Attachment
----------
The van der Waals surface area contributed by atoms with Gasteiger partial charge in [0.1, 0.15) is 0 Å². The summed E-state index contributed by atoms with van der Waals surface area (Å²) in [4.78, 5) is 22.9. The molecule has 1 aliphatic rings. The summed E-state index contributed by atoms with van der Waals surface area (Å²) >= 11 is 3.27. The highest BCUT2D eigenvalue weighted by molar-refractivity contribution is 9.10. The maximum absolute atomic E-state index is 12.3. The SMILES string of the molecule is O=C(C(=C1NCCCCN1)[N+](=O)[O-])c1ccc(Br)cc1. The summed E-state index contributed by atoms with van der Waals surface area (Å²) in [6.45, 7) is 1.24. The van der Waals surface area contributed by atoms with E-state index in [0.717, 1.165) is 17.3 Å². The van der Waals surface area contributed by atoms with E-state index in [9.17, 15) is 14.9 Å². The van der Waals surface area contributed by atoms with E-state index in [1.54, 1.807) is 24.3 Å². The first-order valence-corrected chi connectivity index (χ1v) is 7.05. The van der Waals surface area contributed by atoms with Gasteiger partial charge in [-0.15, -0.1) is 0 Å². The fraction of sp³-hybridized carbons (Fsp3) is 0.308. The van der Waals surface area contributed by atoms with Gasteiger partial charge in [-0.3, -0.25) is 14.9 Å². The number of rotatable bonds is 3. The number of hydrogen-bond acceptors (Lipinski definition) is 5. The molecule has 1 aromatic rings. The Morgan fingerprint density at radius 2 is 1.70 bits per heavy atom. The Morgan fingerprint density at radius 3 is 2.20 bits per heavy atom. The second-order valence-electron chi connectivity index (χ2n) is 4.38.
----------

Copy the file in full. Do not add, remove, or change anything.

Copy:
The van der Waals surface area contributed by atoms with Gasteiger partial charge in [0.1, 0.15) is 0 Å². The summed E-state index contributed by atoms with van der Waals surface area (Å²) in [4.78, 5) is 22.9. The molecule has 1 aliphatic rings. The summed E-state index contributed by atoms with van der Waals surface area (Å²) >= 11 is 3.27. The highest BCUT2D eigenvalue weighted by molar-refractivity contribution is 9.10. The maximum absolute atomic E-state index is 12.3. The SMILES string of the molecule is O=C(C(=C1NCCCCN1)[N+](=O)[O-])c1ccc(Br)cc1. The summed E-state index contributed by atoms with van der Waals surface area (Å²) in [6.45, 7) is 1.24. The van der Waals surface area contributed by atoms with E-state index in [0.717, 1.165) is 17.3 Å². The van der Waals surface area contributed by atoms with E-state index in [9.17, 15) is 14.9 Å². The van der Waals surface area contributed by atoms with E-state index in [1.54, 1.807) is 24.3 Å². The first-order valence-corrected chi connectivity index (χ1v) is 7.05. The van der Waals surface area contributed by atoms with Gasteiger partial charge in [-0.15, -0.1) is 0 Å². The fraction of sp³-hybridized carbons (Fsp3) is 0.308. The van der Waals surface area contributed by atoms with Gasteiger partial charge in [-0.3, -0.25) is 14.9 Å². The number of rotatable bonds is 3. The number of hydrogen-bond acceptors (Lipinski definition) is 5. The molecule has 1 aromatic rings. The Morgan fingerprint density at radius 2 is 1.70 bits per heavy atom. The Morgan fingerprint density at radius 3 is 2.20 bits per heavy atom. The second-order valence-electron chi connectivity index (χ2n) is 4.38.